The Dirty Reiver

The Dirty Reiver is a 200k gravel race taking place in Keilder forest. It includes 12,000ft of climbing and only 5% of the route is on-road. Sean, Alex (my dad), Gareth, Molly, and I first set our sights on this event in 2020 but it was canceled due to covid. It was re-arranged and we participated in September 2021.

2021 was a disaster for myself, dad, and Molly. 10km in, dad sliced his tyre. We were unable to plug it, so we resorted to a tube. Well, 1km later, after painting the trees pink with sealant, the tube punctured, not once, not twice, but three more times. After stopping for about an hour and a half, we didn’t make the time cut off for the 200km. As annoying as this was, it was a bit of a blessing in disguise for Molly and me, as were suffering with knee injuries. A positive was the weather, we basked in the warm sunshine and waited for Sean and Gareth to finish. Anyway, we had un-finished business and had to go back to complete the challenge.

April can be hit and miss with the weather.. Especially up North! But we were so lucky, it was chilly but the sun was shining. Having gained the experience from last year, Sean was determined to get a quicker time this year. Everything was prepped the night before, over night oats, number on, food for the day packed and kit ready to throw on. The alarm went off at 6am. We woke up to very fresh temperatures, getting the kit choice right was tricky. Shorts were on with knee warmers and a Castelli gabba with arm warmers. Kick-off was 7.45am and 3,000 riders piled into the castle gates. Sean and Gareth fought their way to the front.

Now, for a 200k ride with 12,000ft of climbing, you’d think you’d want to pace yourself to make sure you have enough energy to get all the way round. Whilst this was the case for myself, dad and Molly, Sean and Gareth set off like the clappers. Sean’s heart rate for the first 2 hours averaged 170bpm and his average speed was 17mph. He found himself in the front group, with Gareth just behind. The wind was extremely strong and for the first section of the route, we had a tail wind, this helped the speed and progress being made. It was rolling and Sean was pushing hard along the flat and up every climb. A few riders managed to go off the front on a climb but this meant Sean found himself in a group where he felt more comfortable, could control the pace and get everyone working together.

The rest of us were super happy to get past the cut off point to ride the 200k, after last years incident. Although, dad did suffer a slice on his rear tyre but instead of panicking and thinking, oh no, this is a repeat of last year, we used our new personal favourite tool - the Dynaplugger. This is the easiest and most efficient plugging tool we have come across. It acts like a dart. There’s no messing around with tubeless repair strips or having to make the hole bigger to get the strips in. Fire it in, pull it out and boom, plugged! We then found ourselves in a group of 7, the pace increased and we were helping each other battle the wind. My legs were sore at this point and we weren't even half way yet!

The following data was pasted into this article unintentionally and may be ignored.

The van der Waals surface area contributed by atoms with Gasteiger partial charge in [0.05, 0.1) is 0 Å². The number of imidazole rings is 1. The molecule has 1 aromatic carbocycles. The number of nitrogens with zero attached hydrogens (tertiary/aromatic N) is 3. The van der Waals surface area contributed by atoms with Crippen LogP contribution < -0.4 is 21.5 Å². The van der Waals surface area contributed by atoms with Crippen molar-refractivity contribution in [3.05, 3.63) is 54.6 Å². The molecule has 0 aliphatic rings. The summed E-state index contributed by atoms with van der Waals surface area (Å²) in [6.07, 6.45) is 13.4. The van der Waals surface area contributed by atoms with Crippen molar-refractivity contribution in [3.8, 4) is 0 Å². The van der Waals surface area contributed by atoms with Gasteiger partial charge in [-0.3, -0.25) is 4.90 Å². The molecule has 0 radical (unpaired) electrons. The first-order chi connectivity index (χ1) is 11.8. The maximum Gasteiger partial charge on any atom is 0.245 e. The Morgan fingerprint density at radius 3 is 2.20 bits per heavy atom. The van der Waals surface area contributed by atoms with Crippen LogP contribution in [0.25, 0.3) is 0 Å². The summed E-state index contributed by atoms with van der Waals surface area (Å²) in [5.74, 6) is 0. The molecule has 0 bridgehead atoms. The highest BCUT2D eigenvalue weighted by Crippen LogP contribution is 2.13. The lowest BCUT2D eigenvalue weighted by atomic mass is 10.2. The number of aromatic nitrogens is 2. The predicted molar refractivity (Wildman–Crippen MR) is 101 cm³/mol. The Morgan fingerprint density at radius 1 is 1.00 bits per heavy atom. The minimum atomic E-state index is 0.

I had turned off the ability to see how many miles we had completed, and just kept my wahoo on the maps page. Feed 2 was at 100k, half way. We stopped to have a sandwich and nibbles, ready to tackle the next section of the ride. At this point we were riding into the headwind, the gravel tracks were incredibly open and it was a challenge. Meanwhile, Sean really enjoyed this section. He loves motoring on the rolling sections and he started to put the hammer down, forcing riders into “the gutter”. One by one, riders were getting shelled and it ended up with 4 of them. The three other riders decided to pull into the last feed to top up on water and fuel but Sean saw this as a great opportunity to make up time and he carried on solo, needless to say he had no water and only gels to fuel him with 30 miles still to go. By the time, myself, Molly and dad got to feed 3, the wind had changed direction meaning we were lucky enough to have a tailwind to the finish! This helped morale and meant we were racking up the miles.

The route had taken us the whole way around Kielder lake, incoporating all sorts of different gravel types. With 20 miles to go, we could see the end. However, there were at least 3 more climbs in our way. Gels and haribos are always a winner late on in a ride and helped boost us up these climbs. It’s always mind over matter! Luckily the last section leading us back to Kielder castle was flat and involved smooth, fast gravel. Spirits were high and Sean and Gareth were waiting for us at the finish. Cow bells in hand, they were shouting encouragement and we went all out in the sprint to finish.

A great day was had by all and luckily no major mechanicals occurred this year. Sean came 17th with a time of 7 hours 26, only stopping for a minimal 3.5 minutes!

If you’ve ever questioned what a “gravel bike” is actually made for, the answer is this event! Definitely worth the trip up there.

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